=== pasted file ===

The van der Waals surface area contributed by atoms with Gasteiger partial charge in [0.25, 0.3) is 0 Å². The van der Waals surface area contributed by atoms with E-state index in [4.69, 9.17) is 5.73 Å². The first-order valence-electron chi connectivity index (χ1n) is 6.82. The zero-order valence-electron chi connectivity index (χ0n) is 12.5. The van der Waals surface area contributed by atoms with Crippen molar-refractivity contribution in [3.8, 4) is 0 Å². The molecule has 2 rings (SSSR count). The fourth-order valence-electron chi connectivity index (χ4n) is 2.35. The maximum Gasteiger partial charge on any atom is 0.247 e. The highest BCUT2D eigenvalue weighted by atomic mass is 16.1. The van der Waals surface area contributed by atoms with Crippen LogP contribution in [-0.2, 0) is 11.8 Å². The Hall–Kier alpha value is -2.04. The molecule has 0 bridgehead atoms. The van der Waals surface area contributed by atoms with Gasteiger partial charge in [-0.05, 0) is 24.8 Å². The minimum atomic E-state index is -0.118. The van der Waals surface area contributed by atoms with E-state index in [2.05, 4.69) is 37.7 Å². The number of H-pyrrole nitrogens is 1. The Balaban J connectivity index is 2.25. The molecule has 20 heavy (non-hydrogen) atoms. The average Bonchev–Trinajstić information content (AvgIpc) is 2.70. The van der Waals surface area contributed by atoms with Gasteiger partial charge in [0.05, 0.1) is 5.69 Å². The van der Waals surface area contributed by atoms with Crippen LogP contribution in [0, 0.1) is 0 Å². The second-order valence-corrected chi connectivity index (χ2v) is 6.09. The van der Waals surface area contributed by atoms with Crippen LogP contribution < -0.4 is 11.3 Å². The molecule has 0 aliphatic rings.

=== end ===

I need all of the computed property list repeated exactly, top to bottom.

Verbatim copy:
The van der Waals surface area contributed by atoms with Gasteiger partial charge in [0.25, 0.3) is 0 Å². The van der Waals surface area contributed by atoms with E-state index in [4.69, 9.17) is 5.73 Å². The first-order valence-electron chi connectivity index (χ1n) is 6.82. The zero-order valence-electron chi connectivity index (χ0n) is 12.5. The van der Waals surface area contributed by atoms with Crippen molar-refractivity contribution in [3.8, 4) is 0 Å². The molecule has 2 rings (SSSR count). The fourth-order valence-electron chi connectivity index (χ4n) is 2.35. The maximum Gasteiger partial charge on any atom is 0.247 e. The highest BCUT2D eigenvalue weighted by atomic mass is 16.1. The van der Waals surface area contributed by atoms with Crippen LogP contribution in [-0.2, 0) is 11.8 Å². The Hall–Kier alpha value is -2.04. The molecule has 0 bridgehead atoms. The van der Waals surface area contributed by atoms with Gasteiger partial charge in [-0.05, 0) is 24.8 Å². The minimum atomic E-state index is -0.118. The van der Waals surface area contributed by atoms with E-state index in [2.05, 4.69) is 37.7 Å². The number of H-pyrrole nitrogens is 1. The Balaban J connectivity index is 2.25. The molecule has 20 heavy (non-hydrogen) atoms. The average Bonchev–Trinajstić information content (AvgIpc) is 2.70. The van der Waals surface area contributed by atoms with Gasteiger partial charge in [0.05, 0.1) is 5.69 Å². The van der Waals surface area contributed by atoms with Crippen LogP contribution in [0, 0.1) is 0 Å². The second-order valence-corrected chi connectivity index (χ2v) is 6.09. The van der Waals surface area contributed by atoms with Crippen LogP contribution < -0.4 is 11.3 Å². The molecule has 0 aliphatic rings.